US mayors team up with AJC to combat antisemitism

110 US mayors from more than 30 states signed on to a new program to combat antisemitism in the US.

HOBOKEN MAYOR Ravinder Bhalla: I see it as an obligation for public officials to raise our voices against antisemitism. (photo credit: Courtesy)
HOBOKEN MAYOR Ravinder Bhalla: I see it as an obligation for public officials to raise our voices against antisemitism.
(photo credit: Courtesy)
NEW YORK – “When we see antisemitism anywhere in the country, it impacts that community in really deep ways,” Kathy Sheehan, the mayor of Albany, New York’s capital, told The Jerusalem Post this week.
Sheehan is one of the 110 US mayors from more than 30 states signed on to a new program announced last week to combat antisemitism in the US. The joint initiative of the American Jewish Committee (AJC) and US Conference of Mayors (USCM) calls on mayors across the country to sign a statement declaring that antisemitism is incompatible with American democratic values.
“The city of Albany has always had a large and active Jewish population. We must take the time to recommit and ensure we are standing with members of our Jewish community and Jewish communities across the country to voice our support and commitment to keeping our communities free from hate,” Sheehan continued, estimating that Albany’s population is close to 15% Jewish.
Sheehan said as she signed the statement that she had in mind the rise of antisemitic rhetoric from the disgruntled far right.
“Most of us watched in horror as our Capitol was attacked on January 6. As the shock of it started to sink in, we learned who was there and what their ideologies were. It’s very clear that there were people there who are incredibly antisemitic, as well as anti-Muslim and anti-women. We all have to stand together. There is no place for hate-driven speech in this country,” she said.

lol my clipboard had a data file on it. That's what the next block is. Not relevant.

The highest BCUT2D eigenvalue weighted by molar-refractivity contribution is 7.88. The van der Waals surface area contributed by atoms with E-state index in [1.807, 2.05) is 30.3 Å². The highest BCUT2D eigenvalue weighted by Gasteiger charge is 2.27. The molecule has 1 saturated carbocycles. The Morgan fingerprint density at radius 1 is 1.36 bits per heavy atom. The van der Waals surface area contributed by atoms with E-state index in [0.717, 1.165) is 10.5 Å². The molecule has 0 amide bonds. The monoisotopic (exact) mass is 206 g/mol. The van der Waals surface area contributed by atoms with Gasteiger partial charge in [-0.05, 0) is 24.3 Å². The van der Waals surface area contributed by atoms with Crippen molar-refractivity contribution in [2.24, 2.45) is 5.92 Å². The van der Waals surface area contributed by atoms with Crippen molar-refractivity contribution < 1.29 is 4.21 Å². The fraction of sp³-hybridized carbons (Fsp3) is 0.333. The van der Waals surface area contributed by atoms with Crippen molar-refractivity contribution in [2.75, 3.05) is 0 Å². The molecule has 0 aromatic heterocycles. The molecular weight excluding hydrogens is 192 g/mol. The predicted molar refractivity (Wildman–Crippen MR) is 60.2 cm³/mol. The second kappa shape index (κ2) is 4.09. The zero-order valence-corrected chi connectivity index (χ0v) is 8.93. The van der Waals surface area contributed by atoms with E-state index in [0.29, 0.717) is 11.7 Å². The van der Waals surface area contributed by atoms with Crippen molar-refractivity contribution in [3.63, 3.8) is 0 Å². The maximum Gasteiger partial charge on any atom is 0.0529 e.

“Now more than ever, I want members of our Jewish community to know I’m open. Don’t hesitate to contact me if there’s a concern,” she continued. “Our Jewish community has always been very active in civic engagement. They’re a really important part of the fabric of Albany.”
Sheehan noted that it’s important for mayors to get involved in the fight against antisemitism because they are visible members of their communities.
“We are that person who everyone sees and interacts with on a daily basis. We’re not off in Washington. We live in our communities that we represent. We see people in the grocery store. Even on hikes, I interact with people who recognize me and engage in conversation,” she said.
“Mayors are also very non-partisan. Antisemitism isn’t a partisan issue. With mayors, it’s not a Republican pothole versus a Democratic pothole. We just have to fill all the potholes,” she continued.
IN HOBOKEN, New Jersey, Mayor Ravinder Bhalla told the Post his personal connection to Israel made it imperative that he take part in the initiative.
“I feel it’s a special connection. I had the opportunity to study at Hebrew University as a law student and I now have a deep appreciation for both Jewish history and for the Jewish community in Israel and the US,” he said.
“It’s more important than ever for public officials to speak up and take a strong stand that any engagement in antisemitism is not acceptable in America. I see it as an obligation for public officials to raise our voices against antisemitism,” said Bhalla, New Jersey’s first Sikh mayor.